5 Precautions for Prescription Painkillers
You have just discovered that your son is addicted to painkillers. He grew up in a good, loving home and had a stable family life. He graduated college and has a great full-time job. So what happened? Why is he addicted to these substances that were supposed to help him feel better after surgery? Treatment for substance abuse is often the result of this type of story.
According to the Centers for Disease Control and Prevention (CDC), as many as 1 in 4 people who receive prescription opioids long term for non-cancer pain in primary care settings struggles with addiction. The most common drugs involved in prescription opioid overdose deaths include Methadone, Oxycodone (such as OxyContin), and Hydrocodone (such as Vicodin).
In other words, you and your son are not alone. Addiction can affect anybody at any time, under almost any circumstance. Treatment for drug addiction is available, but preventive measures are extremely important to avoid addiction in the first place. Here are five precautions you can take next time you or somebody you love is prescribed pain medication.
1) Let your doctor know your concerns.
If you are already aware that taking these kinds of medications may be problematic for you, let your doctor know so that they can guide you in a healthful and beneficial way. Even if you don’t think they will be a problem, let your doctor know that you want to use them in the safest way possible.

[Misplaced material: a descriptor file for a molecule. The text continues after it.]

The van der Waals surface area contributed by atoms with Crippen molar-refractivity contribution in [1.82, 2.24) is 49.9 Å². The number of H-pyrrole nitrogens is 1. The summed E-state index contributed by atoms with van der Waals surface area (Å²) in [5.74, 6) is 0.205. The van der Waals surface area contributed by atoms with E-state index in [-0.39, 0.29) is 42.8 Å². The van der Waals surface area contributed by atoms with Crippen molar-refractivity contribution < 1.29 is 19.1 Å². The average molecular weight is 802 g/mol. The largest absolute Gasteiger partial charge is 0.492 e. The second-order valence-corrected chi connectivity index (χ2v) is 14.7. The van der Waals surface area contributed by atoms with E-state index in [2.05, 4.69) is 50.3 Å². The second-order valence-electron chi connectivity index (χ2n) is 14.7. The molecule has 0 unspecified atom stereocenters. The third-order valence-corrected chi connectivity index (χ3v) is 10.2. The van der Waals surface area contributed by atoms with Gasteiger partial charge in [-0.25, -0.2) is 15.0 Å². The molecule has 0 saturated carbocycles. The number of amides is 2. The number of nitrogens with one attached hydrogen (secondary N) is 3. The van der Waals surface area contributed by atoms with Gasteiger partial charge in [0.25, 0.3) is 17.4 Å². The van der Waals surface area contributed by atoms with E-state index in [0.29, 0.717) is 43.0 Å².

2) Do not share your prescriptions with anybody.
Not only is sharing prescription medication illegal, it can also lead to a loved one’s addiction. According to a survey from the White House’s Office of National Drug Policy, over 55% of Americans who used pain relievers non-medically got the medication from a friend or family member for free.
3) Take your medications only as directed.
When communicating with your doctor about prescription painkillers, ensure that you are only taking medication as needed and as directed. Discuss in detail your plan of weaning off the medication. Know that there will be pain, but it is part of the healing process. Numbing that pain can be both emotionally and physically damaging, so try to avoid it as much as possible.
4) Reduce the risk of drug interactions.
The FDA states, “Don’t mix opioids with alcohol, antihistamines, barbiturates, or benzodiazepines. All of these substances slow breathing and their combined effects could lead to life-threatening respiratory depression.”
5) Look for non-addictive alternatives.
If you are taking painkillers for a surgery, work with a physical therapist to safely start working out the affected area. Within a few days, taper off the prescription medication by alternating it with over-the-counter pain relievers such as Advil or Aleve, and use ice on the affected area. Make sure you are eating a balanced, healthy diet to promote healing, and drink plenty of water.If you or someone you love struggles with prescription painkiller addiction, contact us at 833-AKUA-NOW and we can help you find a solution.